Cotton Wool Disease: What You Need To Know To Keep Your Fish Healthy And Safe From The Bacteria That Causes It

Cotton wool disease is caused by the bacterium Flavobacterium columnare. Despite its mushroom-like appearance, it is not a fungus. It can infect the skin and gills. It is of great importance to the commercial aquaculture market. It's rarer in the pet fish community. The most common clinical sign of cotton wool disease occurs on the body, including the face, mouth, and fins. These lesions typically have a fluffy appearance similar to a fungal growth. In some cases, these skin patches can spread to the gills and gill tissue may then appear necrotic. Brusque columnaris bacteria are commensal bacteria and occur naturally in healthy fish. The bacteria commonly enters the fish's system when infected fish are added to the tank without proper quarantine. It should be important to keep a close eye on your tank's temperature. This is because columnaris can love warmer water. Never "guess" with antibiotic treatment. You may end up throwing out your biologic filtration and using the wrong product or dose, breeding more resistant strains in your system. Fish showing symptoms should be put in a hospital tank. Your veterinary doctor will prescribe an antibiotic to be added to your water or provide an injectable treatment. Never try to inject your fish yourself. Your fish may require different antibiotics if no sample is sent for culture and sensitivity testing. Quarantine: Set up a completely separate system with separate filtrating and other equipment for four to six weeks. Watch your fish closely during this time. You will notice changes in their appearance and behavior. Maintaining the correct temperature in a tank is very important. . . .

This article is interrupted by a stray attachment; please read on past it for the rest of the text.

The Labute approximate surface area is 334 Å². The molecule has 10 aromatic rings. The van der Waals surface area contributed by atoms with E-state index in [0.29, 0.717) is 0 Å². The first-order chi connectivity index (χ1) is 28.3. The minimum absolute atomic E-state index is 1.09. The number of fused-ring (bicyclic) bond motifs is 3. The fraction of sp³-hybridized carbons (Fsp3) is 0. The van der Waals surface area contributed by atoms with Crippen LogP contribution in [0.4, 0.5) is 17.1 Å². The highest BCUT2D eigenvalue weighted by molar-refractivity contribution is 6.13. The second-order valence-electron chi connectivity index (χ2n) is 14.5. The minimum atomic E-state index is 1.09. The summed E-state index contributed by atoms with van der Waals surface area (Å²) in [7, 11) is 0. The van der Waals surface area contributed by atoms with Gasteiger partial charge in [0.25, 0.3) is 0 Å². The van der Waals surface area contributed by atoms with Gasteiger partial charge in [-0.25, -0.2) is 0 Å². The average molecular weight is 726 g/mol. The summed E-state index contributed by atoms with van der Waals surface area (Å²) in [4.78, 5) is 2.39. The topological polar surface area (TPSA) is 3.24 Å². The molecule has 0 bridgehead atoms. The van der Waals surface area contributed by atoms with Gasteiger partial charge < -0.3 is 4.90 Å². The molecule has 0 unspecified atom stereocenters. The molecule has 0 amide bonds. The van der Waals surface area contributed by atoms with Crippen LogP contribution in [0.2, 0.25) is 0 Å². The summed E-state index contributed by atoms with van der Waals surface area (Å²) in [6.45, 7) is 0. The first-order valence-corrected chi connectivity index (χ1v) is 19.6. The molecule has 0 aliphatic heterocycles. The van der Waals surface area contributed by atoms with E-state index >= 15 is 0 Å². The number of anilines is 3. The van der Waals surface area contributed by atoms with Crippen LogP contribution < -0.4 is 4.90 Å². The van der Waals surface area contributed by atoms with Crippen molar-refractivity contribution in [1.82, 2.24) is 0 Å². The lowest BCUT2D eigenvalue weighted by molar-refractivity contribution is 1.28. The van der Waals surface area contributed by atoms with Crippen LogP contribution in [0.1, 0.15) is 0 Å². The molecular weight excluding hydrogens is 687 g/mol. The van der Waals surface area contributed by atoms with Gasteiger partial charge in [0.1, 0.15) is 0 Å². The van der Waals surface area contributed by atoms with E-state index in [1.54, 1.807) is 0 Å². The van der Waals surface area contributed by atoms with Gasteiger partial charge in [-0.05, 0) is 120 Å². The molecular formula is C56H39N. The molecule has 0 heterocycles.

Tags: Fishing/ Fish/ Cotton Wool Disease/

Last Update